The Stylus 830 also has new in-camera panoramic photo shooting feature that captures three images and stitches them together into one panoramic picture. You just press the shutter and slowly pan across a panoramic scene. The second and third images will be automatically captured and stitched together with the first image. You can, of course, do that in imaging software such as the included Olympus Master 2 that stitches up to 10 pictures together.
The camera itself
Like the Stylus 820, the 830 is handy and easy to use right out of the box. Digital camera controls, once wildly different from brand to brand, have largely become standardized, and so it's fairly easy to find your way around. There seems to be an ongoing debate among manufacturers whether it's better to have mode wheels or onscreen menus to put the camera into its various shooting modes. Each approach has its advantages, but there are some basic truths. For example, if you're shooting in bright daylight, LCD screens can still wash out or reflect so much that you just can't see a thing. That's when on-screen-only menus can let you down. Mode wheels, on the other hand, offer no problems in sunlight (though they can at night) can quickly get cluttered when they're loaded up with too many tiny icons. So for now Olympus seems to favor a hybrid approach: Use a mode wheel for the common function, including one that then brings up a variety of on-screen scene modes.
The Stylus 830's mode wheel lets you pick from five shooting modes and two playback modes. The shooting modes are automatic, image stabilization, guide, movie, and scene. The playback modes are simple playback or a star icon that brings up pics that you previously stored as favorites. This is a decent enough arrangement, but we still prefer a red-laabelled button for recording and a green one for playback, which is exactly what the Olympus FE series cameras have.
Anyway, the scene mode is extensive with no fewer than 26 modes in addition to auto: portrait, landscape, landscape + portrait, night, night + portrait, sport, indoor, candle, self portrait, available light portrait, sunset, firework, cuisine, behind glass, documents, auction, shoot + select 1 and 2, smile shot, and beach & snow. The Stylus 830 also has the familiar Olympus underwater modes: underwater wide 1, underwater wide 2, and underwater macro.
The "smile" mode is interesting. When the camera detects a smiling face in shooting standby mode, it takes three frames in high-speed sequential shooting automatically (or you can do it manually). While this mode is selected, the self-timer lamp blinks. People's smiles vary, of course, and the camera ill not always be able to detect it. Still, a clever idea.
Shoot & Select lets you take sequential pictures by holding down the shutter. The pics then show up as sort of a filmstrip and you can select which you want to keep and which you want to discard.
"Guide" sort of guides you through various scenarios and sets the camera properly. This mode also lets you preview a scene through a multi-frame window that shows how the picture looks with four different settings. You then pick what suits you best.
Olympus also built some other tricks into the Stylus. For example, you can turn "shadow adjustment" on or off. This comes in handy when you shoot a subject in front of a bright background. Turning shadow adjustment on will both brighten the subject and adjust the background.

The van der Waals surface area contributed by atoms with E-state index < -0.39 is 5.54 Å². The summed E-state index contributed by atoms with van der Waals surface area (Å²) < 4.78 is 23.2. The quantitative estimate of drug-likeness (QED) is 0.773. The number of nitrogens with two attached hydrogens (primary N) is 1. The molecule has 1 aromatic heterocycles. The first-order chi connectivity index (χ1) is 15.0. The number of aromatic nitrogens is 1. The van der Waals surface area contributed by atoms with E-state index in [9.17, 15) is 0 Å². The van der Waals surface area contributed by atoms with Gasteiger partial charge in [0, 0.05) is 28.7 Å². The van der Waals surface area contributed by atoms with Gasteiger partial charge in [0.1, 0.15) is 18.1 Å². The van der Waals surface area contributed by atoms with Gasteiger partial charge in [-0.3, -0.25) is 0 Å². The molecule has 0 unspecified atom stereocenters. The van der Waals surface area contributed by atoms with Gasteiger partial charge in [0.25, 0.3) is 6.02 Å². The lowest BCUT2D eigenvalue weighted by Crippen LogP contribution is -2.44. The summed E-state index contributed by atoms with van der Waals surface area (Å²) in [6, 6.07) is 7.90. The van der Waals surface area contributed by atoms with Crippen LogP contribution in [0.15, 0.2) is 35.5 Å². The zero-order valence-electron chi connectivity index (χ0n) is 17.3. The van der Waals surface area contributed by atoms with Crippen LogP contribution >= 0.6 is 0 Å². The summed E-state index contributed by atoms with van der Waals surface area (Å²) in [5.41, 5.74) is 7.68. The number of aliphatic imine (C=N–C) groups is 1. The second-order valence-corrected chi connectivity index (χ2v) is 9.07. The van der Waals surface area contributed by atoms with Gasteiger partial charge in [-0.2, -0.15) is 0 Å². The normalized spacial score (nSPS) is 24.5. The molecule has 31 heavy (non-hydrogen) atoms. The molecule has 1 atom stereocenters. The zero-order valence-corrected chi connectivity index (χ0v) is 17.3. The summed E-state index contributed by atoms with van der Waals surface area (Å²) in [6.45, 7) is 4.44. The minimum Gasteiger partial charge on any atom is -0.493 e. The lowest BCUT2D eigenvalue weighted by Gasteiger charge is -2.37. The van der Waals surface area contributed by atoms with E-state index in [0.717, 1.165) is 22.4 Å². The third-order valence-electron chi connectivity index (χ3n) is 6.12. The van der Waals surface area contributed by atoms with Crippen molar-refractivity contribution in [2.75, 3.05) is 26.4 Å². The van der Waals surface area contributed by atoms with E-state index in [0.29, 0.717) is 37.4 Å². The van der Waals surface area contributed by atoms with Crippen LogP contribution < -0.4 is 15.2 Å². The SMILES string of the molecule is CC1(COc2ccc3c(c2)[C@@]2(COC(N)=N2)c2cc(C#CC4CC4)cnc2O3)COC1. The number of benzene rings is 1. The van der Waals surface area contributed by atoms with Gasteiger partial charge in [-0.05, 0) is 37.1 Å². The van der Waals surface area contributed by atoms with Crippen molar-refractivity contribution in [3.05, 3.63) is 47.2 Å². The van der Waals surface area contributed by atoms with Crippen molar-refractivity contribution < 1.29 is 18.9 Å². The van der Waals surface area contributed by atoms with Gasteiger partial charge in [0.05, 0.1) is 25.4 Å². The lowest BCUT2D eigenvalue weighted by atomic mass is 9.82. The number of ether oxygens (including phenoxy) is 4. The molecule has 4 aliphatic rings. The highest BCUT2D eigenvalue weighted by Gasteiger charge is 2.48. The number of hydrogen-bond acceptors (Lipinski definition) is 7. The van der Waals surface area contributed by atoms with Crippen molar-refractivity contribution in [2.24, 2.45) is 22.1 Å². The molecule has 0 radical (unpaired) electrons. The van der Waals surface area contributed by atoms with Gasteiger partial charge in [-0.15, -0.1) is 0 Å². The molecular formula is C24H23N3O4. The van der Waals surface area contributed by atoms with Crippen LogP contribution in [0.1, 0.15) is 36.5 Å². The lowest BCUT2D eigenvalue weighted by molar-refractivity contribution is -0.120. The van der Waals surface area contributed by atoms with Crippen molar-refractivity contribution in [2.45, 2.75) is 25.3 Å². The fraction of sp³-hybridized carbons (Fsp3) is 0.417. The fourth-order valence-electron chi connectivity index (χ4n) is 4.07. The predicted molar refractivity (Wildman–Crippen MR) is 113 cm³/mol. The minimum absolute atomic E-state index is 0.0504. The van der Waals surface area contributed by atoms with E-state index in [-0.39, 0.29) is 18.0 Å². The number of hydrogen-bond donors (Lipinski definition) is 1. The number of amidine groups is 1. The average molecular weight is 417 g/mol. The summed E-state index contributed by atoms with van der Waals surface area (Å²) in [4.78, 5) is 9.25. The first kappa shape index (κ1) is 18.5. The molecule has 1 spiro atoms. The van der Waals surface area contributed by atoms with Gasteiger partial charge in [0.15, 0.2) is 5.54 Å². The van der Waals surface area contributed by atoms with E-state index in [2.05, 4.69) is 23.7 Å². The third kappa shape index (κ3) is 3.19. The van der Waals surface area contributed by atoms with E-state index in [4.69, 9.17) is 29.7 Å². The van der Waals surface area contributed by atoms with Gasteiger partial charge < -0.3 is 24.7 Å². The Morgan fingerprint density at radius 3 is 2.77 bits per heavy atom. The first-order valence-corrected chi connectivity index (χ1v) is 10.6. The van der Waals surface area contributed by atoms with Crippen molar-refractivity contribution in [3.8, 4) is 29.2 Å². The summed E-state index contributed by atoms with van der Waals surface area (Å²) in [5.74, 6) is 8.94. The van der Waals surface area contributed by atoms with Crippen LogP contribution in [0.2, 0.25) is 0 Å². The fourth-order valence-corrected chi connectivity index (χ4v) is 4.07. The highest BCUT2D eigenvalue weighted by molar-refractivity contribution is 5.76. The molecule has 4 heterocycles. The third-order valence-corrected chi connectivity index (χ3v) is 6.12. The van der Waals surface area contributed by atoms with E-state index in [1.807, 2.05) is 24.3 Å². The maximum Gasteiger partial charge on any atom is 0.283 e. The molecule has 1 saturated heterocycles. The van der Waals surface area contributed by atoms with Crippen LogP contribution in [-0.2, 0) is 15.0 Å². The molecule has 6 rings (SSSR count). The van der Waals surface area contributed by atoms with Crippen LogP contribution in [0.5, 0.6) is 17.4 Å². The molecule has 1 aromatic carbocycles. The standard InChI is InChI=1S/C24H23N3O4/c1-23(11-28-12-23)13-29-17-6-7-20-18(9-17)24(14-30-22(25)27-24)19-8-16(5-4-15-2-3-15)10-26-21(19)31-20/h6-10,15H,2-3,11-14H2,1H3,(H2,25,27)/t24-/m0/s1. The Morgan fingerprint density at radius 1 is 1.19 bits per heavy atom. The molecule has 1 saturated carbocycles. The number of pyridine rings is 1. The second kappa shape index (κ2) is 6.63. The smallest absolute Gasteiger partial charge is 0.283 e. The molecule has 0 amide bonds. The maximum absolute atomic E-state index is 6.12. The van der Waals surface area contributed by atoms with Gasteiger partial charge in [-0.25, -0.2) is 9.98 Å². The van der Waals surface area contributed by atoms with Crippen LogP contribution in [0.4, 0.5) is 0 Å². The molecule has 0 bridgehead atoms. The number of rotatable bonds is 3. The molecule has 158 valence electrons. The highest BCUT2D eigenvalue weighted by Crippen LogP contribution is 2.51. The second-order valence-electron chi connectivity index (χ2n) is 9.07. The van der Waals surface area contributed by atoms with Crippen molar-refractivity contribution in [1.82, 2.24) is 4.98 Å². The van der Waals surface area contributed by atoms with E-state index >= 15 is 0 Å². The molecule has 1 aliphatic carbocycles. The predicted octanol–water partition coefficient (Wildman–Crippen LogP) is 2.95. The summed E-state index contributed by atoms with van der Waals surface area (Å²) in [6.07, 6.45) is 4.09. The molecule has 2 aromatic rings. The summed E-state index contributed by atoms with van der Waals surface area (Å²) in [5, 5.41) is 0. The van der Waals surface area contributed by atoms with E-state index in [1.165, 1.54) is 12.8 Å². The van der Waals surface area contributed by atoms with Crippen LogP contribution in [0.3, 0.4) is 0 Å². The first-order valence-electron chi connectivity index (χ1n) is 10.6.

The Stylus 830 also has a Perfect Shot Preview mode that lets you preview and select various photographic effects on a live, multi-window screen before actually taking the shot.
The Stylus 830, like other Olympus cameras, has both a macro and a super-macro mode. That can be a bit cumbersome. The macro mode goes from eight inches to infinity whereas super-macro goes from 1.2 inches to a bit over two feet. Still, it's nice to be able to get that close.
Movie and audio
The Stylus 830 has a 640 x 480 movie mode with sound, and it shoots at 30 frames per second for lifelike video. Sound is not a strong side of this camera. There is no voice recording mode, and sound clips attaached to still images are limited to just four seconds.
Memory and Storage
The Stylus 830 comes with just 14MB of built-in storage. That won't last long if you shoot in full 8-megapixel mode, and we're not sure why it is so much less than what the less expensive 820 offers. As far as removable storage goes, the Stylus 830 uses the xD-Picture card format, which we just can't quite warm up to because the cards are harder to find and generally costs more than more common formats like SD Card.
The ultra-compact 830 is an interesting addition to the Stylus line. You get an attractive, handy 8-megapixel point & shoot camera that comes in a variety of cool colors. But it costs a full $80 more than the seemingly identical Olympus Stylus 820 that even has a larger display. The price difference is largely due to the 830's sophisticated dual image stabilization that can result in far fewer blurred pictures. With a long 5X zoom, that can be priceless. It is also a feeature that not even the 12-megapixel Stylus 1200 has. Also, the 830 is the only new Stylus with underwater modes. So if you need those, this is the one. Else, take our word that the much beetter image stabilization is worth the extra money if you use the zoom a lot.
Not so much:
- 5X optical zoom
- Dual image stabilization
- 640 x 480 movies at a full 30 fps
- Advanced face detection mode
- Weatherproof body
- Digital image stabilization
- Underwater modes
- PreSet Shooting Mode lets you select best setting
- No voice recording mode
- xD-Picture card harder to fnd and more expensive
- Smaller screen and less onboard memory